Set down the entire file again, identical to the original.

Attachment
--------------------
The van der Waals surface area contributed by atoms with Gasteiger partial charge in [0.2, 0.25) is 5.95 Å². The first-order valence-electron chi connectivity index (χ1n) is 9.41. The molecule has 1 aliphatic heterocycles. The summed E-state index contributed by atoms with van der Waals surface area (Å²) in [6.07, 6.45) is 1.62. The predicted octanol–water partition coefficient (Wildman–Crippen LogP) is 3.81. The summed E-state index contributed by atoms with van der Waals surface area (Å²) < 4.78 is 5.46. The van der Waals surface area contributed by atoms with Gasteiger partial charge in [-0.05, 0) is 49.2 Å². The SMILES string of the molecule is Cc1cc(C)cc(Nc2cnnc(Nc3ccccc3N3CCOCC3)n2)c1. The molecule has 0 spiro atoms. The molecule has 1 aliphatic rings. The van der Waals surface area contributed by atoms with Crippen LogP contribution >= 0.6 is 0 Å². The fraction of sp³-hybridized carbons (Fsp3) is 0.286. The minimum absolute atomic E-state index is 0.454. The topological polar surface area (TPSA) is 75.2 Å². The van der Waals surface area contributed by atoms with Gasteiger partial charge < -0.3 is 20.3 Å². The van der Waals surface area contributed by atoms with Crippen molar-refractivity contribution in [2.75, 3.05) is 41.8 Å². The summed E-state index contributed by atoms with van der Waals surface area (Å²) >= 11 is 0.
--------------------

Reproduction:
The van der Waals surface area contributed by atoms with Gasteiger partial charge in [0.2, 0.25) is 5.95 Å². The first-order valence-electron chi connectivity index (χ1n) is 9.41. The molecule has 1 aliphatic heterocycles. The summed E-state index contributed by atoms with van der Waals surface area (Å²) in [6.07, 6.45) is 1.62. The predicted octanol–water partition coefficient (Wildman–Crippen LogP) is 3.81. The summed E-state index contributed by atoms with van der Waals surface area (Å²) < 4.78 is 5.46. The van der Waals surface area contributed by atoms with Gasteiger partial charge in [-0.05, 0) is 49.2 Å². The SMILES string of the molecule is Cc1cc(C)cc(Nc2cnnc(Nc3ccccc3N3CCOCC3)n2)c1. The molecule has 0 spiro atoms. The molecule has 1 aliphatic rings. The van der Waals surface area contributed by atoms with Crippen LogP contribution >= 0.6 is 0 Å². The fraction of sp³-hybridized carbons (Fsp3) is 0.286. The minimum absolute atomic E-state index is 0.454. The topological polar surface area (TPSA) is 75.2 Å². The van der Waals surface area contributed by atoms with Gasteiger partial charge < -0.3 is 20.3 Å². The van der Waals surface area contributed by atoms with Crippen molar-refractivity contribution in [2.75, 3.05) is 41.8 Å². The summed E-state index contributed by atoms with van der Waals surface area (Å²) >= 11 is 0.